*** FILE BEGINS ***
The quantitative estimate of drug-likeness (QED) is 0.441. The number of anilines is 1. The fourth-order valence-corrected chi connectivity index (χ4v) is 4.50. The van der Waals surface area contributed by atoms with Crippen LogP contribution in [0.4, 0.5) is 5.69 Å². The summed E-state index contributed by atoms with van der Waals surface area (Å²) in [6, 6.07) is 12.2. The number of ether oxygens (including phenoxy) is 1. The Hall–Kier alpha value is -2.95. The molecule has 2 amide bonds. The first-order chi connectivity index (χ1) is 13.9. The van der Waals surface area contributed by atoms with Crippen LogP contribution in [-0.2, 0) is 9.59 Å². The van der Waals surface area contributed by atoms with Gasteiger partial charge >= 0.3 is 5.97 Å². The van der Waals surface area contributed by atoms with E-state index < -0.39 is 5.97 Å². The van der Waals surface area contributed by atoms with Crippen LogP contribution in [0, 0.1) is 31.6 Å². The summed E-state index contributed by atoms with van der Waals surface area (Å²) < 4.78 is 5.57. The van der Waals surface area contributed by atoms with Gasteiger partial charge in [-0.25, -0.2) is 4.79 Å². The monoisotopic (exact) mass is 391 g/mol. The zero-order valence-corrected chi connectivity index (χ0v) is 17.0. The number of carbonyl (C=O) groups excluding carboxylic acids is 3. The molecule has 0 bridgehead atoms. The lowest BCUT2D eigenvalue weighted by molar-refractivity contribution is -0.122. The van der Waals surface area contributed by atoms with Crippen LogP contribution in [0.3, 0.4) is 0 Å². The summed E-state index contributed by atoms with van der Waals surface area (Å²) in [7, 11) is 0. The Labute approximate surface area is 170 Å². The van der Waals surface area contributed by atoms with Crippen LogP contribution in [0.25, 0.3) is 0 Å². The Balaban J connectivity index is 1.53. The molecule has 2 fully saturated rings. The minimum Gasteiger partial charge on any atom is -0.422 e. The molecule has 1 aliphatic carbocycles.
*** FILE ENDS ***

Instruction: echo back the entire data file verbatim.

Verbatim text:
The quantitative estimate of drug-likeness (QED) is 0.441. The number of anilines is 1. The fourth-order valence-corrected chi connectivity index (χ4v) is 4.50. The van der Waals surface area contributed by atoms with Crippen LogP contribution in [0.4, 0.5) is 5.69 Å². The summed E-state index contributed by atoms with van der Waals surface area (Å²) in [6, 6.07) is 12.2. The number of ether oxygens (including phenoxy) is 1. The Hall–Kier alpha value is -2.95. The molecule has 2 amide bonds. The first-order chi connectivity index (χ1) is 13.9. The van der Waals surface area contributed by atoms with Crippen LogP contribution in [-0.2, 0) is 9.59 Å². The van der Waals surface area contributed by atoms with Gasteiger partial charge >= 0.3 is 5.97 Å². The van der Waals surface area contributed by atoms with E-state index < -0.39 is 5.97 Å². The van der Waals surface area contributed by atoms with Crippen LogP contribution in [0, 0.1) is 31.6 Å². The summed E-state index contributed by atoms with van der Waals surface area (Å²) < 4.78 is 5.57. The van der Waals surface area contributed by atoms with Gasteiger partial charge in [-0.25, -0.2) is 4.79 Å². The monoisotopic (exact) mass is 391 g/mol. The zero-order valence-corrected chi connectivity index (χ0v) is 17.0. The number of carbonyl (C=O) groups excluding carboxylic acids is 3. The molecule has 0 bridgehead atoms. The lowest BCUT2D eigenvalue weighted by molar-refractivity contribution is -0.122. The van der Waals surface area contributed by atoms with Crippen LogP contribution in [0.3, 0.4) is 0 Å². The summed E-state index contributed by atoms with van der Waals surface area (Å²) in [7, 11) is 0. The Labute approximate surface area is 170 Å². The van der Waals surface area contributed by atoms with Crippen LogP contribution in [0.25, 0.3) is 0 Å². The Balaban J connectivity index is 1.53. The molecule has 2 fully saturated rings. The minimum Gasteiger partial charge on any atom is -0.422 e. The molecule has 1 aliphatic carbocycles.